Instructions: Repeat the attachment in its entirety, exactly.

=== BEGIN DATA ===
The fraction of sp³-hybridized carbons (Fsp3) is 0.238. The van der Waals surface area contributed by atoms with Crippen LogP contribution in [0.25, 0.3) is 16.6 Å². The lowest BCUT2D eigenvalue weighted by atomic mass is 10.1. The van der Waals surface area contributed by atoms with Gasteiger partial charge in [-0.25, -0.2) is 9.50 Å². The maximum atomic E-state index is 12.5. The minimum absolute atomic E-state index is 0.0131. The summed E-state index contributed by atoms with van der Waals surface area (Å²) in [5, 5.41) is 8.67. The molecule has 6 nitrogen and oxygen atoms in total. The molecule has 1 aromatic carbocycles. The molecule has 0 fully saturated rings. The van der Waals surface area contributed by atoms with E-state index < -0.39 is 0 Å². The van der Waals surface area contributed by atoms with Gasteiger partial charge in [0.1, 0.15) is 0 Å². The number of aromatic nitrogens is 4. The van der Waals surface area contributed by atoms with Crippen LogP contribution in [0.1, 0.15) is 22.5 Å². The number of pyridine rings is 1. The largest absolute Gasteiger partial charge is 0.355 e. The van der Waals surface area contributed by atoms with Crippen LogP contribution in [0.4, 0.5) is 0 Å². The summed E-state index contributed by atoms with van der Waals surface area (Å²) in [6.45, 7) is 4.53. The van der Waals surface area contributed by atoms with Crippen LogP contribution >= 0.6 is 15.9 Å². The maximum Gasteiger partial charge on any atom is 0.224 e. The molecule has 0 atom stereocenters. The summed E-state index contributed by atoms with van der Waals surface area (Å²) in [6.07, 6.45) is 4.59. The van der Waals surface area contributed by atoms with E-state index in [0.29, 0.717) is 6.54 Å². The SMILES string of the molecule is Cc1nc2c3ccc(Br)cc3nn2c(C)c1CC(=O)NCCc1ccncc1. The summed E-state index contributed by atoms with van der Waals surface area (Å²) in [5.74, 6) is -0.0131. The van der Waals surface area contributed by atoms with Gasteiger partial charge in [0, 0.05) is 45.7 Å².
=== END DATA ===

The fraction of sp³-hybridized carbons (Fsp3) is 0.238. The van der Waals surface area contributed by atoms with Crippen LogP contribution in [0.25, 0.3) is 16.6 Å². The lowest BCUT2D eigenvalue weighted by atomic mass is 10.1. The van der Waals surface area contributed by atoms with Gasteiger partial charge in [-0.25, -0.2) is 9.50 Å². The maximum atomic E-state index is 12.5. The minimum absolute atomic E-state index is 0.0131. The summed E-state index contributed by atoms with van der Waals surface area (Å²) in [5, 5.41) is 8.67. The molecule has 6 nitrogen and oxygen atoms in total. The molecule has 1 aromatic carbocycles. The molecule has 0 fully saturated rings. The van der Waals surface area contributed by atoms with E-state index < -0.39 is 0 Å². The van der Waals surface area contributed by atoms with Gasteiger partial charge in [0.1, 0.15) is 0 Å². The number of aromatic nitrogens is 4. The van der Waals surface area contributed by atoms with Crippen LogP contribution in [0.1, 0.15) is 22.5 Å². The number of pyridine rings is 1. The largest absolute Gasteiger partial charge is 0.355 e. The van der Waals surface area contributed by atoms with Crippen LogP contribution in [0.4, 0.5) is 0 Å². The summed E-state index contributed by atoms with van der Waals surface area (Å²) in [6.45, 7) is 4.53. The van der Waals surface area contributed by atoms with Crippen LogP contribution >= 0.6 is 15.9 Å². The maximum Gasteiger partial charge on any atom is 0.224 e. The molecule has 0 atom stereocenters. The summed E-state index contributed by atoms with van der Waals surface area (Å²) in [6.07, 6.45) is 4.59. The van der Waals surface area contributed by atoms with E-state index in [0.29, 0.717) is 6.54 Å². The SMILES string of the molecule is Cc1nc2c3ccc(Br)cc3nn2c(C)c1CC(=O)NCCc1ccncc1. The summed E-state index contributed by atoms with van der Waals surface area (Å²) in [5.74, 6) is -0.0131. The van der Waals surface area contributed by atoms with Gasteiger partial charge in [0, 0.05) is 45.7 Å².